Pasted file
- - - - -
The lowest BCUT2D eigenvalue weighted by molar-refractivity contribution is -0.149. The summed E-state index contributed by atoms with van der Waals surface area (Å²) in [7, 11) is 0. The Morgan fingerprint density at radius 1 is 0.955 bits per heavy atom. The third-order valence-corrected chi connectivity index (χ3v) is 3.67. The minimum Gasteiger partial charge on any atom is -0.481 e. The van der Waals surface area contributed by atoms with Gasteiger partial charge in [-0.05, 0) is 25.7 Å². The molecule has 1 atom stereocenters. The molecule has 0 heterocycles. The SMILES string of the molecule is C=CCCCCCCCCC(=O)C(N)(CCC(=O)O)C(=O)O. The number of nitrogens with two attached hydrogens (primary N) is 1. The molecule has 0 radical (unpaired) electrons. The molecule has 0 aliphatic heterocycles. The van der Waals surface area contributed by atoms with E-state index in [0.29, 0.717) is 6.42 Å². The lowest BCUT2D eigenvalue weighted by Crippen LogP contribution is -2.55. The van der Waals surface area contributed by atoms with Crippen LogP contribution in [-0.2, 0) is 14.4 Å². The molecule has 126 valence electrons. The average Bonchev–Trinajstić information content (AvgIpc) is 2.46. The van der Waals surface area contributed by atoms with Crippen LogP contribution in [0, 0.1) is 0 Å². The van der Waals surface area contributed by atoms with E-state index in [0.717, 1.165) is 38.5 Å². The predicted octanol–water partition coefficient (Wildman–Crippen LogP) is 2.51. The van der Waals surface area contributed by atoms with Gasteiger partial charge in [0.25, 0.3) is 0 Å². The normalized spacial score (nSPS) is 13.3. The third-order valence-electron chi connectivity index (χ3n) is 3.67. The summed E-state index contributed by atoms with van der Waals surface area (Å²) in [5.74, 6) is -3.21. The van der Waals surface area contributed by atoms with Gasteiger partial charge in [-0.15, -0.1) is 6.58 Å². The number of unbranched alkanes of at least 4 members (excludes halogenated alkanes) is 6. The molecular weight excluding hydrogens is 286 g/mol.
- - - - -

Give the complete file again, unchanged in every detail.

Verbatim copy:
The lowest BCUT2D eigenvalue weighted by molar-refractivity contribution is -0.149. The summed E-state index contributed by atoms with van der Waals surface area (Å²) in [7, 11) is 0. The Morgan fingerprint density at radius 1 is 0.955 bits per heavy atom. The third-order valence-corrected chi connectivity index (χ3v) is 3.67. The minimum Gasteiger partial charge on any atom is -0.481 e. The van der Waals surface area contributed by atoms with Gasteiger partial charge in [-0.05, 0) is 25.7 Å². The molecule has 1 atom stereocenters. The molecule has 0 heterocycles. The SMILES string of the molecule is C=CCCCCCCCCC(=O)C(N)(CCC(=O)O)C(=O)O. The number of nitrogens with two attached hydrogens (primary N) is 1. The molecule has 0 radical (unpaired) electrons. The molecule has 0 aliphatic heterocycles. The van der Waals surface area contributed by atoms with E-state index in [0.29, 0.717) is 6.42 Å². The lowest BCUT2D eigenvalue weighted by Crippen LogP contribution is -2.55. The van der Waals surface area contributed by atoms with Crippen LogP contribution in [-0.2, 0) is 14.4 Å². The molecule has 126 valence electrons. The average Bonchev–Trinajstić information content (AvgIpc) is 2.46. The van der Waals surface area contributed by atoms with Crippen LogP contribution in [0, 0.1) is 0 Å². The van der Waals surface area contributed by atoms with E-state index in [0.717, 1.165) is 38.5 Å². The predicted octanol–water partition coefficient (Wildman–Crippen LogP) is 2.51. The van der Waals surface area contributed by atoms with Gasteiger partial charge in [0.25, 0.3) is 0 Å². The normalized spacial score (nSPS) is 13.3. The third-order valence-electron chi connectivity index (χ3n) is 3.67. The summed E-state index contributed by atoms with van der Waals surface area (Å²) in [5.74, 6) is -3.21. The van der Waals surface area contributed by atoms with Gasteiger partial charge in [-0.15, -0.1) is 6.58 Å². The number of unbranched alkanes of at least 4 members (excludes halogenated alkanes) is 6. The molecular weight excluding hydrogens is 286 g/mol.